and it becomes survival of the biggest
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Follow Up By: Member - Tour Boy ( Bundy QLD) - Thursday, Apr 29, 2010 at 14:44

Thursday, Apr 29, 2010 at 14:44
I've never known a python to attack unless you repeatedly tease it.

Russnic..What time of day was it when the pic was taken, it must have been stressed as it was during the day, maybe this is why it lashed out at you. Normally nocternal.

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Dave

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Follow Up By: Member - Doug T (NT) - Thursday, Apr 29, 2010 at 16:19

Thursday, Apr 29, 2010 at 16:19
Tour Boy
You are right, they are very placid, I showed this one to Coster to see his reaction, the snake took no notice of him,

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Reply By: TerraFirma - Thursday, Apr 29, 2010 at 11:47

Thursday, Apr 29, 2010 at 11:47
Can't be totally sure but looks like a Rough Scaled Snake. See here for further info.


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Follow Up By: Member - Russnic [NZ] - Thursday, Apr 29, 2010 at 12:11

Thursday, Apr 29, 2010 at 12:11
Thanks
Checked that site out too. Looks similar but this snake was in inland desert/semi desert area. The markings look similar though.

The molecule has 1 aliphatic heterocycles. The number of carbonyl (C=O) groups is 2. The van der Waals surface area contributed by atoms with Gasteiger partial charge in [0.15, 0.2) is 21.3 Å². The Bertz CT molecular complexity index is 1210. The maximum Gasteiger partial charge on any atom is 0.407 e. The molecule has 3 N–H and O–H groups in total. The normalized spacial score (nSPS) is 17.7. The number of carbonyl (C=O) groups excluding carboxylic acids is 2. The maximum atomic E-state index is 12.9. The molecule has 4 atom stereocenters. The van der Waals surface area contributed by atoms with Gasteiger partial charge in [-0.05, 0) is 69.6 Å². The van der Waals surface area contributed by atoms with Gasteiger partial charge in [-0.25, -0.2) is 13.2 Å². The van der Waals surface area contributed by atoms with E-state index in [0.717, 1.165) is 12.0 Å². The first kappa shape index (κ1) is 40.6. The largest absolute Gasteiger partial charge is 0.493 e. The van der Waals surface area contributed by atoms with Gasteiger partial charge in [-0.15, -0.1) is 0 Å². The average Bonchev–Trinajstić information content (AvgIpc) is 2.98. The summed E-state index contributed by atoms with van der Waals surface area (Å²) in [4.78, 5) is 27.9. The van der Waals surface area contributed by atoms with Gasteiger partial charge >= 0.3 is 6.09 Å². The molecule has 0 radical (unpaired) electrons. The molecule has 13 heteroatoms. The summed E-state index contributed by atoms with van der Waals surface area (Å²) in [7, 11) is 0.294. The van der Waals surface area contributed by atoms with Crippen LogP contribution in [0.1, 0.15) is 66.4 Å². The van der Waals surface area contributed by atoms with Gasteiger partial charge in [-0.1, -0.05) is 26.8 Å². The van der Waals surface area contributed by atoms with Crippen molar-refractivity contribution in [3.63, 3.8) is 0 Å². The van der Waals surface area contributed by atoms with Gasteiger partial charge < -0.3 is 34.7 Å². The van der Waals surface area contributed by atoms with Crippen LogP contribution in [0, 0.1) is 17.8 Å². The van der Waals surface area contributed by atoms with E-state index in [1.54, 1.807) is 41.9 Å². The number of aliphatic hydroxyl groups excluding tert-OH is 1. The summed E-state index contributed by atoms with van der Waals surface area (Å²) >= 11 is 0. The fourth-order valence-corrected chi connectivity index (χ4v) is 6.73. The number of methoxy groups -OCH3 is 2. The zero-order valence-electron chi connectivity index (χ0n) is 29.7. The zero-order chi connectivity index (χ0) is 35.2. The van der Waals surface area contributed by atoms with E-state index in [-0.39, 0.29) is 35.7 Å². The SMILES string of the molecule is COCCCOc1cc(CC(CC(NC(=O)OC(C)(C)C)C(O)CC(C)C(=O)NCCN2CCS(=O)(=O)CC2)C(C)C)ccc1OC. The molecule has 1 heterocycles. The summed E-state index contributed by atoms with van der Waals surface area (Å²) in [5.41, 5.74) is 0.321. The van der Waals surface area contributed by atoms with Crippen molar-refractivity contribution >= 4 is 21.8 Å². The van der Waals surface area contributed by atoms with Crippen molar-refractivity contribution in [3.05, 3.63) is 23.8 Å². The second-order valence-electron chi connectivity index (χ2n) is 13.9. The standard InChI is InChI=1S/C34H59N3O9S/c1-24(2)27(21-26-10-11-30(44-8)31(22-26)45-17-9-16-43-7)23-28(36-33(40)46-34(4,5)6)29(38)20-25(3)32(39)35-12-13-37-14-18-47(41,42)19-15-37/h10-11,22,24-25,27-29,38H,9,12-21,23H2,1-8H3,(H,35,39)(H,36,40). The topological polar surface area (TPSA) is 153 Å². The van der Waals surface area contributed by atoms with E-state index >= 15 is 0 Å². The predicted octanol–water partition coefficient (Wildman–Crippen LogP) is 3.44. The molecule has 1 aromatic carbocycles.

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Reply By: get outmore - Thursday, Apr 29, 2010 at 13:22

Thursday, Apr 29, 2010 at 13:22
contrary to popular belief our snakes are not aggresive in the slightest although they will dislay defensive behavior the same as a blue tongue will open its mouth at you if you invade its space



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Follow Up By: Member - Russnic [NZ] - Thursday, Apr 29, 2010 at 14:05

Thursday, Apr 29, 2010 at 14:05
Now that is what I thought.
This snake took no notice of the vehicle as it was slowly making it's way across the road, as I drove around it my thoughts were, it was probably lucky it was me and not an Moonba vehicle. When I pulled up to get a photo it was almost out of the water table and into the vegetation, that is why I was surprised when it turned so quickly and displayed an aggressive stance, they can move quite quick.
The photo was taken on the 18th Oct around midday and was quite hot at the time, temp was getting up to the 40s.
Perhaps it was a Wooma, best answers the description and a bit upset being caught out in the middle of the day.
Got a photo or two of blue tongue lizards, unfortunately they had closed their mouths at the same time I pushed the button.
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Follow Up By: stumbly1 - Thursday, Apr 29, 2010 at 14:41

Thursday, Apr 29, 2010 at 14:41
Mate, they are fantastic photo's, especially like the top one.
Now tell the truth.....zoom lens or are you just a fair bit braver than myself?

stumbly
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Follow Up By: Member - Russnic [NZ] - Thursday, Apr 29, 2010 at 15:20

Thursday, Apr 29, 2010 at 15:20
Believe me when it comes to snakes I am far from brave.
I was sitting in the Troopy looking out the window, when it turned and went all aggressive I jumped and ended up taking a photo of the rear view mirror instead of the snake, the photo is after I got my composure back a bit.
I was parked on the side of the road and the snake at that stage was in the water table, on checking the camera settings it was in portrait mode with a focal length of 55mm.